Puccini, Giacomo


The leading composer of the day in Italy, and probably the greatest living opera-writer. Born at Lucca. For five generations members of his family have held positions of varying importance in the musical affairs of Italy. Michele, the present Puccini's father, was the pupil of his grandfather, Antonio, of Mattei, Mercadente and Donizetti, and, after returning to Lucca, was appointed inspector of the then new Institute of Music. He composed an opera, and several masses, but was better known as a teacher. He died in 1864, when Giacomo was but six years old, leaving the mother to raise a large family.

Giacomo was too wayward to be successful in his studies, and an uncle's severe training also failed to make him a singer; but his mother felt that he was to be a musician, and managed to send him to the Pacini Institute, where Angeloni was his teacher. Having become a fair organist, Puccini went from village to village, often scandalizing the priests by playing original variations on opera airs during the service. In 1877 a competition took place at Lucca, on a setting for the cantata Juno, and Puccini entered. When his work was rejected he did not despair, but had it performed on his own account, and it met with success. He now decided that he must study at Milan, and his mother, unable to meet the whole expense, applied for help to Queen Margarita. The Queen subscribed enough for the first year's tuition and his uncle provided for the other two years, but Giacomo and his brother, with whom he lived, had a hard struggle. Some of their experiences were used as details in La Boheme. He did not immediately succeed in passing the examination, but in October, 1880, he entered the Conservatory, the highest of all the candidates. He made such progress that on being graduated his composition, a Sinfonia Capriccio, showed strength surprising, even to his teachers, Bazzini and Ponchielli. In this, his first work of any consequence, are found the freedom, boldness and grasp of resources, which have characterized his later works. It was produced by Faccio and met with great approval.

Directly after this success Ponchielli suggested that he write an opera, and introduced him to the librettist, Fontana. The Sozogno competition was drawing to a close, so they decided upon Le Villi for a oneact opera. Puccini's writing is almost undecipherable and it was perhaps for this reason that the score was returned unread. Nevertheless, with the assistance of Arrigo Boito and other friends, he was able to produce it at the Teatro dal Verme, May 31, 1884, the Conservatory pupils taking the roles, and its signal success prompted the Ricordi Company to buy the score. It was presented in its present revised form (two acts) at La Scala, Jan. 24, 1885, and given for the first time in England by the Rousby Company at Manchester.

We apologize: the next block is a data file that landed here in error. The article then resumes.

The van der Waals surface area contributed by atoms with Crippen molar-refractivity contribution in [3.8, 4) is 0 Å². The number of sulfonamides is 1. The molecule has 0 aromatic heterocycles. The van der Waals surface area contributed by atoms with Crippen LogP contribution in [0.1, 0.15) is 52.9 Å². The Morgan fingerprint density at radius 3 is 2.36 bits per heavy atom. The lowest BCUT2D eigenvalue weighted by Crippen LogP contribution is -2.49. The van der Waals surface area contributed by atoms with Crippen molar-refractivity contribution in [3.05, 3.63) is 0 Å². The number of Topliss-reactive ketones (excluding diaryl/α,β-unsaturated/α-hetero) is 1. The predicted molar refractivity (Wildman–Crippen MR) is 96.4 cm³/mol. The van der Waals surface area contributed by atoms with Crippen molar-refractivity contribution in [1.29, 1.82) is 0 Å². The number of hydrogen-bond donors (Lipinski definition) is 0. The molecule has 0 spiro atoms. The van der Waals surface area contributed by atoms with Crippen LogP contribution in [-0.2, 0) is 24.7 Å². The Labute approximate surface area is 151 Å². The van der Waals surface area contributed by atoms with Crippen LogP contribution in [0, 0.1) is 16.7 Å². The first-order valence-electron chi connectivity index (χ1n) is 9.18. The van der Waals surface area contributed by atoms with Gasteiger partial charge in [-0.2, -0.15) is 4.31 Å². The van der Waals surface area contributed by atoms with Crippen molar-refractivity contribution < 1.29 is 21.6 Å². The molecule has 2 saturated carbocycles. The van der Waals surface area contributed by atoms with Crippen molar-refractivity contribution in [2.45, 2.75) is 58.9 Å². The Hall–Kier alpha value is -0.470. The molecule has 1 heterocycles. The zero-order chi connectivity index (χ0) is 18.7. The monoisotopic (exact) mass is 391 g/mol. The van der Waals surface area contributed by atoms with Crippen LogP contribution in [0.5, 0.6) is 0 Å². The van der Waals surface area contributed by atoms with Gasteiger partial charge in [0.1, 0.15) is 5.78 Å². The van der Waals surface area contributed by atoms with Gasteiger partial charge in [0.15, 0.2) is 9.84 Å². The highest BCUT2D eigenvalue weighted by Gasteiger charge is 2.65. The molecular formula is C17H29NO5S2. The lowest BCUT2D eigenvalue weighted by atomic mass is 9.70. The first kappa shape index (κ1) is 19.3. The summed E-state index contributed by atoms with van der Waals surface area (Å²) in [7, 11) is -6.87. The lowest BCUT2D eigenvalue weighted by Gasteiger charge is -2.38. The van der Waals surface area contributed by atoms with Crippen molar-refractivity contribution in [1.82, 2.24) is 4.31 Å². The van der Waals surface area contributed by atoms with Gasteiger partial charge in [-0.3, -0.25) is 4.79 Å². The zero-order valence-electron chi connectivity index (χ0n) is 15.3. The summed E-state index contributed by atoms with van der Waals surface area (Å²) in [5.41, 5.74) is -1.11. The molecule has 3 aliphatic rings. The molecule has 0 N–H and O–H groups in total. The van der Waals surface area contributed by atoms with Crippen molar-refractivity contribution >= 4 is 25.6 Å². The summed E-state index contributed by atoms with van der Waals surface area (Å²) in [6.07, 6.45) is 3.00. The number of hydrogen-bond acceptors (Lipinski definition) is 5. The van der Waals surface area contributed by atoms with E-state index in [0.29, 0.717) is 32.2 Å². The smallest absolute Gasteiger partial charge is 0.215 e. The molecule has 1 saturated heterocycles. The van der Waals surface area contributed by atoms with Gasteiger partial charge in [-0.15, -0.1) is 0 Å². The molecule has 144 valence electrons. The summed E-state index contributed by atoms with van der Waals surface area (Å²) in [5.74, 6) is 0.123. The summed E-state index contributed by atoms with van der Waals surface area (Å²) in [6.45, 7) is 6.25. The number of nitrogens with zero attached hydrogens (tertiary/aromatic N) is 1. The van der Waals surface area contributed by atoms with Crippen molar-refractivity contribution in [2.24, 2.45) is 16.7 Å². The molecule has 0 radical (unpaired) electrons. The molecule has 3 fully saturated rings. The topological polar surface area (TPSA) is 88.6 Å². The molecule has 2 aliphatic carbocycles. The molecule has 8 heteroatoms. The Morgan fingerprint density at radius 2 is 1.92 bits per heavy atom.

Shortly after the production of Le Villi, Puccini's mother died, and besides the great sorrow which this loss brought him he had to bear even harder pinchings of poverty. Under these circumstances Edgar, a gypsy opera similar to Carmen, was written, again on a libretto by Fontana, and on April 21, 1889, it had its initial performance at La Scala. The music shows an advance over Le Villi, but the opera lacks sufficient interest to keep the stage, though it holds its place in Puccini's affection. The blame is laid on the libretto, which is even more impossible that De Musset's drama, La Coupe et les Levres (Twixt cup and lip) on which it was founded. His next opera, Manon Lescaut, was introduced at the Reggio Theatre at Turin, Feb. 1, 1893, and by its success assured Puccini's position. A string of detached scenes from Abbe Prevost's romance, which had already been the foundation of an opera by Auber, in 1856, and by Massenet in 1884, were adapted for the libretto by Puccini and Ricordi. Auber's opera is now nearly forgotten, but comparisons continually arise between Puccini's work and Massenet's, from which it differs widely in spirit and considerably in the selection of scenes. Puccini visited England for the first time for the initial performance of this work in London at Covent Garden, May 14, 1894. More popular is La Boheme, based on Henri Murger's novel, Vie de Boheme.. This opera was given at Turin, Feb. 1, 1896. Puccini went to England to rehearse the players for its first performance there by the Carl Rosa English Opera Company at Manchester, April 22, 1897. The following October it was presented at Covent Garden. A good deal of the score was written at Castellaccio, near Pescia, where Puccini stayed for a time  before settling on a site for his villa at Torre del Lago, which was built in 1900. Puccini, now master of his resources, produced in this work a score marked by continuity and polish, which has in it an unmistakable atmosphere of Bohemian life with its charm and pathos. In 1898 Puccini visited Paris for the first performance of this opera there, and at that time made arrangements with Sardou to use his play, La Tosca, for an opera. La Tosca is intensely dramatic and tragic almost to excess, and in it, perhaps better than in any other work, does the music fit the varying moods in the story, so much so, indeed, that the main interest lies in the action. It is the only one of Puccini's works called an opera. The first performance was at Costanzi Theatre, Rome, Jan. 14, 1900. July 12 of the same year it was presented at Covent Garden. It was played for the first time in New York at the Metropolitan Opera House, Feb. 4, 1901, and not long after was given in English by the Henry W. Savage Company at Buffalo. In orchestration this opera shows an advance over La Boheme, in symphonic fulness and a greater use of representative themes; that is, themes characteristic of certain individuals which always accompany their appearances.